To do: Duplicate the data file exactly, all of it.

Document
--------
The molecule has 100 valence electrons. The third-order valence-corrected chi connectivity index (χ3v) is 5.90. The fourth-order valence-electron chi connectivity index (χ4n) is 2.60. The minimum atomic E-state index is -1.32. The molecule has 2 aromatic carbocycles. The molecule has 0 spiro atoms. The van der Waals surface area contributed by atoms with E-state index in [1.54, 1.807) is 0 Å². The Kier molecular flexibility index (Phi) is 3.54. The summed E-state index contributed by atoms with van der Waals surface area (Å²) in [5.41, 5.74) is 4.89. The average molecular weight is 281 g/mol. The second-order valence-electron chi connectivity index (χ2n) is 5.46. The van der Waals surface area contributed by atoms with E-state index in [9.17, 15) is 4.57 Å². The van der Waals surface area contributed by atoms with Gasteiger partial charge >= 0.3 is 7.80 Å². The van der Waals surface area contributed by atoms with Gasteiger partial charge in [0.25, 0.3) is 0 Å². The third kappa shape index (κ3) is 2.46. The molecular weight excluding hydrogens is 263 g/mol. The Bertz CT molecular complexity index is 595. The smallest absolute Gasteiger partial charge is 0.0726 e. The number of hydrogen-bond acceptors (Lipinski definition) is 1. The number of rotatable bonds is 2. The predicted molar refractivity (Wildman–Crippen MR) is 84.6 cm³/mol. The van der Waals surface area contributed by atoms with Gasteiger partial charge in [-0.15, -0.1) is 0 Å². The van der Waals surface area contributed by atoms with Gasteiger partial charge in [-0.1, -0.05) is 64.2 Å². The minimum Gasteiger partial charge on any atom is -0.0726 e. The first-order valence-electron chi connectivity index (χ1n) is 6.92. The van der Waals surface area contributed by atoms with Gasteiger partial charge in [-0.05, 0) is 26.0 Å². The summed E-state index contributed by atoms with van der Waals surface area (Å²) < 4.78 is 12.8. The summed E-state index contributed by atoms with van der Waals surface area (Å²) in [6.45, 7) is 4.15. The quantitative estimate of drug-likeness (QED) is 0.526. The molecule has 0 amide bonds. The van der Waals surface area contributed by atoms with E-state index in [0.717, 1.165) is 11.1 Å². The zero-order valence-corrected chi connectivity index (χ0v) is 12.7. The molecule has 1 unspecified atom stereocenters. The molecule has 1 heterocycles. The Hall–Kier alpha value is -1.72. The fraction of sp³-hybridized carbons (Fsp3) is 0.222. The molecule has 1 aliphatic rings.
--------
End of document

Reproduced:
The molecule has 100 valence electrons. The third-order valence-corrected chi connectivity index (χ3v) is 5.90. The fourth-order valence-electron chi connectivity index (χ4n) is 2.60. The minimum atomic E-state index is -1.32. The molecule has 2 aromatic carbocycles. The molecule has 0 spiro atoms. The van der Waals surface area contributed by atoms with E-state index in [1.54, 1.807) is 0 Å². The Kier molecular flexibility index (Phi) is 3.54. The summed E-state index contributed by atoms with van der Waals surface area (Å²) in [5.41, 5.74) is 4.89. The average molecular weight is 281 g/mol. The second-order valence-electron chi connectivity index (χ2n) is 5.46. The van der Waals surface area contributed by atoms with E-state index in [9.17, 15) is 4.57 Å². The van der Waals surface area contributed by atoms with Gasteiger partial charge >= 0.3 is 7.80 Å². The van der Waals surface area contributed by atoms with Gasteiger partial charge in [0.25, 0.3) is 0 Å². The third kappa shape index (κ3) is 2.46. The molecular weight excluding hydrogens is 263 g/mol. The Bertz CT molecular complexity index is 595. The smallest absolute Gasteiger partial charge is 0.0726 e. The number of hydrogen-bond acceptors (Lipinski definition) is 1. The number of rotatable bonds is 2. The predicted molar refractivity (Wildman–Crippen MR) is 84.6 cm³/mol. The van der Waals surface area contributed by atoms with Gasteiger partial charge in [-0.15, -0.1) is 0 Å². The van der Waals surface area contributed by atoms with Gasteiger partial charge in [-0.1, -0.05) is 64.2 Å². The minimum Gasteiger partial charge on any atom is -0.0726 e. The first-order valence-electron chi connectivity index (χ1n) is 6.92. The van der Waals surface area contributed by atoms with Gasteiger partial charge in [-0.05, 0) is 26.0 Å². The summed E-state index contributed by atoms with van der Waals surface area (Å²) < 4.78 is 12.8. The summed E-state index contributed by atoms with van der Waals surface area (Å²) in [6.45, 7) is 4.15. The quantitative estimate of drug-likeness (QED) is 0.526. The molecule has 0 amide bonds. The van der Waals surface area contributed by atoms with E-state index in [0.717, 1.165) is 11.1 Å². The zero-order valence-corrected chi connectivity index (χ0v) is 12.7. The molecule has 1 unspecified atom stereocenters. The molecule has 1 heterocycles. The Hall–Kier alpha value is -1.72. The fraction of sp³-hybridized carbons (Fsp3) is 0.222. The molecule has 1 aliphatic rings.